Tuesday, December 31, 2013

Love is...love

One major piece of wisdom I am taking from 2013 is about love. This is probably the most important lesson of (my) life, really. I'm not being hyperbolic.

There is only one type of love.

We label love as platonic, romantic, familiar, parental, etc. but it's all just love. Love isn't any different if it is between a mother and son or lifelong friends. It's no different between brothers as it is between lovers. Not really. 

What does "love" really mean? To hold another's well-being as the same as your own. To help that person be happy, healthy and fulfilled. To want to share the best of you with that person. To help ease the other's burdens. To listen, see, and know the other. Or at least do your damnedest to see, hear and know the other.

So in life we have loves who leave us, die, move away, fall out of touch, disappear. But does the love go away? I've been thinking about these lines from Arcade Fire's song "Afterlife": 

Oh when love is gone
Where does it go?
And where do we go?

In those times of transition, when things change or fall apart, that's when love is tested. That's when we see if what we called love was not just something easier, less than. Real love is hard. It's not easy or cheap or something that just disappears with a harsh word or a forgotten promise. Real love lives even after we die or our relationships change. Real love is forever.

We may call it something else, but love lives on. We may try to numb it, squash it or hide it. But if it was ever really there; it will persist. It will change. It will take a different form, but be made of the same essence. 

So if I love you today, I will always love you. If I loved you before, I still do. And if we someday happen to grow love between us, well that will be here long after we are not. 

Thursday, December 5, 2013

Lessons learned through wisdom practiced

In the last couple of weeks I have learned (re-learned) valuable lessons. I'm not sharing them here because I think I am the first human to come to these realizations (haha!), but because you may need the reminder or to hear the message for the first time. It may light something within you that has dimmed. It just might. If you let it.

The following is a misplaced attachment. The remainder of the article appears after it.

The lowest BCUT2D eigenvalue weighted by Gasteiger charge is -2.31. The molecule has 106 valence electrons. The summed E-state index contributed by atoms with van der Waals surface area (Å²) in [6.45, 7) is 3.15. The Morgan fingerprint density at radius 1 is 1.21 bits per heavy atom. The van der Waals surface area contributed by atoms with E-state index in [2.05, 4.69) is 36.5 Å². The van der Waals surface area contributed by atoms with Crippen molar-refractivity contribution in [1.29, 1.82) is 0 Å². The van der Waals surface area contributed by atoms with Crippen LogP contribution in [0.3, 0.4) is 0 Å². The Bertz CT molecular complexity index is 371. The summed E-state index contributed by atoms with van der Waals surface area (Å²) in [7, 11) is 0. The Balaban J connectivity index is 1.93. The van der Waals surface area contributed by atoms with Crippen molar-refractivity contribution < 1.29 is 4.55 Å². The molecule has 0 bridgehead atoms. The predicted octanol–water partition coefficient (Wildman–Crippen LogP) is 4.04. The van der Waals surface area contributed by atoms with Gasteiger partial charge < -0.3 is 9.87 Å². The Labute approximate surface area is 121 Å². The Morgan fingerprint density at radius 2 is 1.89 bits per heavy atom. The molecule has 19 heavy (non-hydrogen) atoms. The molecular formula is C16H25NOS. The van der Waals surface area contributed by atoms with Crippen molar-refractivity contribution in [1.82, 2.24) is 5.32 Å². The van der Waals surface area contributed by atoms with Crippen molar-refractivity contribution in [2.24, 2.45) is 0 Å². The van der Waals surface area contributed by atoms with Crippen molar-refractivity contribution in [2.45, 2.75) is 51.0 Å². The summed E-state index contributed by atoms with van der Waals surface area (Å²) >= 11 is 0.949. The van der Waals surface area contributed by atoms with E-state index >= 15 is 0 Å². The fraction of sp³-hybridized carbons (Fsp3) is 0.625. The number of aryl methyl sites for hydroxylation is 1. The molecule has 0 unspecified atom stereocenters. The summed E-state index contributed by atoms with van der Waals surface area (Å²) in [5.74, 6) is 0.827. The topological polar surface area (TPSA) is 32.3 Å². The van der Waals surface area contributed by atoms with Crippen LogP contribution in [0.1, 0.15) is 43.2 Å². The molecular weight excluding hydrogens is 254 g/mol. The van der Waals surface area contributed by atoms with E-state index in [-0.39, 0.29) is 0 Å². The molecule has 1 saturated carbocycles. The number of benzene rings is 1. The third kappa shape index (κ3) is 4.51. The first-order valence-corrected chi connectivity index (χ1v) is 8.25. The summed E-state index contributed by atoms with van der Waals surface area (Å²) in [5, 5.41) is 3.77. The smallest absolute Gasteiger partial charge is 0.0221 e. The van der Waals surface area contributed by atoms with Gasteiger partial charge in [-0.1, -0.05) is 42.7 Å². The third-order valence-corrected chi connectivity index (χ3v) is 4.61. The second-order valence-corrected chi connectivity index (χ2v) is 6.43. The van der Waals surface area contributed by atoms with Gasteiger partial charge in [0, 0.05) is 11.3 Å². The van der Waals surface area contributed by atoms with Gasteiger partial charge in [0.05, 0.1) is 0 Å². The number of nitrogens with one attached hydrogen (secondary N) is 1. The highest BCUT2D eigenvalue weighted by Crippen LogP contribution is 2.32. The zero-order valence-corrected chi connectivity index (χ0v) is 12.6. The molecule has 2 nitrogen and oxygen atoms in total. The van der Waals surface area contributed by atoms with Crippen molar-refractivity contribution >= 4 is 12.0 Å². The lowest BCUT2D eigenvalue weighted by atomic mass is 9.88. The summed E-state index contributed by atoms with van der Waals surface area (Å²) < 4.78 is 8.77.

Live openly. Speak your truth. Open your heart. Listen, be present to others. But most importantly, be present for yourself. In those moments of stillness and mindfulness your true voice will sound. She never leads you wrong. She will tell you to do terrifying things, risking your ego and heart to ten thousand slights and injuries. Listen to Her. She knows the way to happiness. 

Gratitude is the key to happiness. You can turn almost any situation around with the eye of gratefulness. 

Feeling your feelings is necessary. You can only numb yourself for so long. And when those feelings come, it won't be pleasant, but it is necessary. Feel the hell out of those feelings and then they will transform into something else. Heartbreak can turn into gratitude. Fear can turn into courage. Sorrow can turn into joy. Anger can turn into forgiveness. But not until you have those dark nights of the soul. You really can't avoid the messy bits if you want a fulfilling life. Sorry, pal. I've tried. It doesn't work.

So there's a little peek into where my mind and heart have been recently. What have you and your mind and heart been up to? Do you have lessons you'd like to share?

Tuesday, October 29, 2013

Vulnerability ain't for sissies

Vulnerability is everywhere in my little world. Everybody is talking about it. Brene Brown is all over the place in my facebook feed. So, hey Universe! I get it! I'm paying attention.

Vulnerability is terrifying. It's uncomfortable. It makes me want to hide. And yet, I crave it, dare myself to bare myself. Just look at things I write about here. Some of these posts took all the courage I have to hit publish. Others were tear-soaked and sweat-stained (virtually). Vulnerability, being open to connection, being honest, true self-expression - this is super-human stuff. Our egos hate vulnerability, will do anything to stop it. Egos tell us that no one will like us if they know the truth. Egos like to keep us in our little box, our safe little box. Our safe little lonely box.

But I want to add something to this conversation about the power of vulnerability. I think the power to turn off, to protect, to tell someone to "fuck off" is equally valuable. Some times people are assholes. Some people don't deserve our authentic selves. Some people are too locked in their own boxes to connect with us, not matter how open and vulnerable we are.

Don't waste your time or your precious energy on those people. Sure give them the chance to see you are the real deal, but if they don't respond in kind, even to make the attempt to connect in a real way - move on. See you later, man! 

Life is too short and you are too precious to waste your gorgeous self on someone who can't even see you, let alone honor and respect you. This goes for everybody, not just significant others. Don't let their inability to see you and honor you shut you down.

Shine on you crazy diamond.

Thursday, October 17, 2013

Mothers' issues are feminist issues